Sunday, June 15, 2014

Patients taking narcotics before surgery often have poorer results from surgery

Preoperative Opioid Use as a Predictor of Adverse Postoperative Self-Reported Outcomes in Patients Undergoing Spine Surgery.

These authors evaluated 583 patients having lumbar, thoracolumbar, or cervical spine surgery to treat a structural lesion. The preoperative opioid consumption was correlated with the patient-reported outcome measures at three and twelve months postoperatively.

56% (326 patients) reported some degree of opioid use before surgery. Preoperative opioid use was a significant predictor of decreased scores at three and twelve months postoperatively. Every 10-mg increase in daily morphine equivalent amount taken preoperatively was associated with a 0.03 decrease in the 12-Item Short-Form Health Survey physical component summary and mental component summary scores, a 0.01 decrease in the EuroQol-5D score, and a 0.5 increase in the Oswestry Disability Index and Neck Disability Index score at twelve months postoperatively.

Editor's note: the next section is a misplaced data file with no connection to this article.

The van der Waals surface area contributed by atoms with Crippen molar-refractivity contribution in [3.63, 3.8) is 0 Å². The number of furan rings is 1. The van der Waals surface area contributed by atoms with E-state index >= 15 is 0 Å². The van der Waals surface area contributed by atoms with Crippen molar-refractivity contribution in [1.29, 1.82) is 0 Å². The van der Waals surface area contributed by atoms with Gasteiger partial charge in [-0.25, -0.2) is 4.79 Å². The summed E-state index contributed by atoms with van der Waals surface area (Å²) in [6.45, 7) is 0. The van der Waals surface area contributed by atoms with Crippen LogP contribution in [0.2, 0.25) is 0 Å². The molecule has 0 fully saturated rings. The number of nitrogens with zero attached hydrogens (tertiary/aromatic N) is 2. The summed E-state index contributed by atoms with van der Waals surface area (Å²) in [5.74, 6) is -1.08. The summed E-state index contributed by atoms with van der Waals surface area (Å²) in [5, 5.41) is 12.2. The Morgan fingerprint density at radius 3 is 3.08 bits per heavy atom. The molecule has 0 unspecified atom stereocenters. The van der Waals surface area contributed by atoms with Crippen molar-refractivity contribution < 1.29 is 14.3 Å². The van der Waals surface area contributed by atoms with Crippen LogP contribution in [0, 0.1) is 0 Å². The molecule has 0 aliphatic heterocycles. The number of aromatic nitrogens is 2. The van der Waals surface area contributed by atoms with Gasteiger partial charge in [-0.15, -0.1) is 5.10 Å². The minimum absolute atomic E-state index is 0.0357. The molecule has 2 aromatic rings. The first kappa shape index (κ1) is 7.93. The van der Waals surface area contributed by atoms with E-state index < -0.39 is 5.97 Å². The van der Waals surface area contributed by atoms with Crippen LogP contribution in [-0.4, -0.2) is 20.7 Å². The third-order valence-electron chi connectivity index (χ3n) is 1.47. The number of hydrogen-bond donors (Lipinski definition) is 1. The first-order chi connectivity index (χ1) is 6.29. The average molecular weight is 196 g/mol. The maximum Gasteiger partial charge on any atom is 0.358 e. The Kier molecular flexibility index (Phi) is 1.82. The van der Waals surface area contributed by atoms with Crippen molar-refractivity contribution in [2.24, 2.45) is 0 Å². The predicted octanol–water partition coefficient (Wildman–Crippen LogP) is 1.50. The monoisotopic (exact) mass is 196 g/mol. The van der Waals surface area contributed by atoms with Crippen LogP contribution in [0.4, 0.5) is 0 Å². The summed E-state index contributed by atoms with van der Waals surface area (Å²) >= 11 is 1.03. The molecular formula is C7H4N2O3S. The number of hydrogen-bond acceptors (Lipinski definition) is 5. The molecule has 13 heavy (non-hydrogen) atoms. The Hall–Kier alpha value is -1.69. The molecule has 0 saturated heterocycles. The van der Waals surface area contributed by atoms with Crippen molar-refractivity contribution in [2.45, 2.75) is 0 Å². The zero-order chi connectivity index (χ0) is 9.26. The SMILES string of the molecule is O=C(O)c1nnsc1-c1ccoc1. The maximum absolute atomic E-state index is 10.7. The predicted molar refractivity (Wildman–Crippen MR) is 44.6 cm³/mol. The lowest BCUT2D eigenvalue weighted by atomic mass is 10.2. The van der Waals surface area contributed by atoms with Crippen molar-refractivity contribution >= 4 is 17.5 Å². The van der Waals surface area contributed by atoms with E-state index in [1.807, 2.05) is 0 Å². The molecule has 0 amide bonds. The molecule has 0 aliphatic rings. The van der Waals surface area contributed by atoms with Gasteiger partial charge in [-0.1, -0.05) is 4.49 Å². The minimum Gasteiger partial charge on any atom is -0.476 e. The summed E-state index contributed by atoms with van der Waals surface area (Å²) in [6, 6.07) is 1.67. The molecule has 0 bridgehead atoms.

Higher preoperative Modified Somatic Perception Questionnaire and Zung Depression Scale scores were also significant negative predictors.

Comment: Patients that take narcotics before surgery have a substantially increased risk of a poor outcome as well as increased preoperative risks. We have previously posted a similar finding for patients having total knee arthroplasty. Another post reviews the relationship among preoperative pain, depress and the severity of arthritis. It is important to evaluate and consider the preoperative use of narcotics and the presence of depression in the decision of if and when to carry out elective surgery, even if the patient has 'a structural lesion'.


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